Photo: Jon Tyson on Unsplash

As someone who studied environmental engineering and sustainable energy studies for years, I remember those days back in school with reports from scientists around the globe issuing stark warnings for today’s climate crisis.

Today, the speed of change is clear to all of us. From the wildfires in Amazon and Africa, to the heatwaves in Europe or the first glacier loss in Iceland, the changes are becoming significant and intense; the consequences severe. The recently hit Hurricane Dorian is one frightening example of how hurricanes will look like as the climate warms and the temperatures in global ocean increase.  

We owe all of this to the environmental footprint of consumption – which has gone up excessively in the modern world.

Think of agricultural societies of the past. Communities were mostly self-sufficient – working hard but consuming enough to cover their basic needs. Yet in our modern society today, our demand from ecological systems is currently 75 percent higher than what the earth can renew today. This means that we demand as much from nature as if we live on 1.75 Earths. If current consumption and production patterns continue, the earth will need 183 billion tonnes of material every year by 2050, which is almost three times more than today’s amount and impossible to sustain. The balance has already changed so much that the oceans are filled with trash and plastic, the forests are destroyed, the land is degraded, our biodiversity is at risk, and ecosystems across the globe are collapsing.

The current environment we live in these days therefore brings more complex challenges than ever before, from the water we drink, to the food we grow and eat, and the air we breathe. Environmental factors contribute to 23 percent of all deaths worldwide and 26 percent of all deaths among children 0-4 years old. With the climate crisis on our plate, these numbers are likely to have the most severe impact in places where poor communities live and work.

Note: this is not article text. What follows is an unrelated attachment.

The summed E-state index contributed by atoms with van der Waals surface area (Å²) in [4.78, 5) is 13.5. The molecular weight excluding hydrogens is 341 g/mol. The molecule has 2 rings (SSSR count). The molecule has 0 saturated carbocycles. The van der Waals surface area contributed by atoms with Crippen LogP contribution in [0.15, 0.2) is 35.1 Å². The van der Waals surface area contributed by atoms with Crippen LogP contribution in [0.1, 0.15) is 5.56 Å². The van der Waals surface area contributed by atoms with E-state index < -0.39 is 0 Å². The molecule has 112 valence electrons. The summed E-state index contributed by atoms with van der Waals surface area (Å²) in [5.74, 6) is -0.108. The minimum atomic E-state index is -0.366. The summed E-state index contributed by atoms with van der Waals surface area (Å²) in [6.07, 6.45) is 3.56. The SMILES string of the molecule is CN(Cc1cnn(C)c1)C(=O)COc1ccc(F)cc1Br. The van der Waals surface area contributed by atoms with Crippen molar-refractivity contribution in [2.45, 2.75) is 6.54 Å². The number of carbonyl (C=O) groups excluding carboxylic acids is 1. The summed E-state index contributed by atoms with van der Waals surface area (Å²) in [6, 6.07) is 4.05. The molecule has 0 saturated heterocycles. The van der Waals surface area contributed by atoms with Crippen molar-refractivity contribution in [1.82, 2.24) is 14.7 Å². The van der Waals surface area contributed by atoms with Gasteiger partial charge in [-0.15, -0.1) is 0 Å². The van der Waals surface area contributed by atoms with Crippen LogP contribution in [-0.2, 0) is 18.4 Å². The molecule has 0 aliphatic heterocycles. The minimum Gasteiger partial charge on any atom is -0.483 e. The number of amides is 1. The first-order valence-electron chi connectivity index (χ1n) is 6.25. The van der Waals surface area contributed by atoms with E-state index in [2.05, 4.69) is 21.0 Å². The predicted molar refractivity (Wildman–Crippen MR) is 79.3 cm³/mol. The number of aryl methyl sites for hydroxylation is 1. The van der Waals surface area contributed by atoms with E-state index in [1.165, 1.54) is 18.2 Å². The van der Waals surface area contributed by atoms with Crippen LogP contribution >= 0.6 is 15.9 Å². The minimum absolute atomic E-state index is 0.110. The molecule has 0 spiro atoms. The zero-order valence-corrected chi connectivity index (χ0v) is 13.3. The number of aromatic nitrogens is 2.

Not all people will be equally affected by the climate crisis. The poorest half of the world’s population is responsible for only 10 percent of carbon emissions, while the richest 10 percent are responsible for a full half. Climate change may place up to 720 million people at risk of facing extreme poverty - almost the same number of people lifted from extreme poverty in the last two decades. Climate change is therefore not only environmental but also a human rights issue when we think of the fundamental rights to life, food, water, health, and housing. There is no doubt that we are currently facing the risk of undoing years of progress in development and poverty reduction. 

Photo: Risto Bozovic / UNDP Montenegro

Climate change also poses security threats. If we do not act now, it is not too far to hear more devastating headlines about conflicts over basic resources or mass migration flows as a result of factors such as increasing intensity of extreme weather events, sea-level rise, crop failures and water scarcity. This situation will transform between 25 million to 1 billion people into environmental migrants by 2050.

Therefore, international community and governments have a big role to play to make the global commitments happen in line with reducing greenhouse gas emissions by 45 percent over the next decade, and to net zero emissions by 2050.

To achieve these ambitions, at UNDP, we work with governments to find cost-effective, socially inclusive and integrated solutions to the climate crisis. Our aim is to strengthen resilience towards climate impacts and to accelerate the enhancement of nations’ climate pledges. Our work happens mainly in four main areas: Climate change adaptation, Climate change negotiations, Low emission development and Education and awareness. Each component aims to set up systems and capacities for transformational change through integrated solutions.

Governments should be working towards structural changes: reduce inefficient fossil fuel subsidies, increase transparency on the use of public resources, introduce policies and incentives for private sector investment in renewable energy, just to name a few. Government policies and decisions should be informed by the best scientific evidence.  And we, as citizens, should continue to demand more from politicians and authorities.

In this moment, only collective effort will bring about change.  That means as individuals we too must speed up our reaction to the global crisis and push our governments to do more.

We are all consciously and subconsciously motivated by each other. Many ways to be responsible in our daily lives have already been covered extensively: cut down on food waste and excessive shopping, switch to LED lightbulbs and to public transport, etc.  Although individual action alone is not enough, it is a fundamental part of climate action to create political space for governments.

Take the responsibility of your own actions – stay informed, share information, educate people, continue to demand for structural change from politicians, and be conscious of your own moral responsibility. It is not too late to turn things around, if we all do our part. 

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